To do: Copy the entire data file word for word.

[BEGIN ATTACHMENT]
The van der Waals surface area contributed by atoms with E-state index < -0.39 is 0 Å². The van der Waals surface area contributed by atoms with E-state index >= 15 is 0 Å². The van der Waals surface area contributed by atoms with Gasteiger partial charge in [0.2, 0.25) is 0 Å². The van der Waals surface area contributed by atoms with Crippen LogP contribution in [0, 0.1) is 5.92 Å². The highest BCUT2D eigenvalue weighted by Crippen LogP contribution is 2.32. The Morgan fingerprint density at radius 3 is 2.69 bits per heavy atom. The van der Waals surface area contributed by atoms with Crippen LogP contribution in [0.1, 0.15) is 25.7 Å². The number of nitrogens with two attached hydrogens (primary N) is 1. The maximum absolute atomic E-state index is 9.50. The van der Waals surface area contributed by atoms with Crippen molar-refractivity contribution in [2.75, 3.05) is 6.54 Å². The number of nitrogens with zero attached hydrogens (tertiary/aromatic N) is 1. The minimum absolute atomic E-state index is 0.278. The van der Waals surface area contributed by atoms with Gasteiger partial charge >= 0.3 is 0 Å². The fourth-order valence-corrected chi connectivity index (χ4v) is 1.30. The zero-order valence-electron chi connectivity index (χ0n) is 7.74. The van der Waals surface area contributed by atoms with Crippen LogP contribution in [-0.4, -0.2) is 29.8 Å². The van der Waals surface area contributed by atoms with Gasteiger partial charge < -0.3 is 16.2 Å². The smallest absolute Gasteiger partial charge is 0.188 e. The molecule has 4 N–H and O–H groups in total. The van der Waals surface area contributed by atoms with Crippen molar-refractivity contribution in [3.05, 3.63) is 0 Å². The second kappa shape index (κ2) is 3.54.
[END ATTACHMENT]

The van der Waals surface area contributed by atoms with E-state index < -0.39 is 0 Å². The van der Waals surface area contributed by atoms with E-state index >= 15 is 0 Å². The van der Waals surface area contributed by atoms with Gasteiger partial charge in [0.2, 0.25) is 0 Å². The van der Waals surface area contributed by atoms with Crippen LogP contribution in [0, 0.1) is 5.92 Å². The highest BCUT2D eigenvalue weighted by Crippen LogP contribution is 2.32. The Morgan fingerprint density at radius 3 is 2.69 bits per heavy atom. The van der Waals surface area contributed by atoms with Crippen LogP contribution in [0.1, 0.15) is 25.7 Å². The number of nitrogens with two attached hydrogens (primary N) is 1. The maximum absolute atomic E-state index is 9.50. The van der Waals surface area contributed by atoms with Crippen molar-refractivity contribution in [2.75, 3.05) is 6.54 Å². The number of nitrogens with zero attached hydrogens (tertiary/aromatic N) is 1. The minimum absolute atomic E-state index is 0.278. The van der Waals surface area contributed by atoms with Gasteiger partial charge >= 0.3 is 0 Å². The fourth-order valence-corrected chi connectivity index (χ4v) is 1.30. The zero-order valence-electron chi connectivity index (χ0n) is 7.74. The van der Waals surface area contributed by atoms with Crippen LogP contribution in [-0.4, -0.2) is 29.8 Å². The van der Waals surface area contributed by atoms with Gasteiger partial charge < -0.3 is 16.2 Å². The smallest absolute Gasteiger partial charge is 0.188 e. The molecule has 4 N–H and O–H groups in total. The van der Waals surface area contributed by atoms with Crippen molar-refractivity contribution in [3.05, 3.63) is 0 Å². The second kappa shape index (κ2) is 3.54.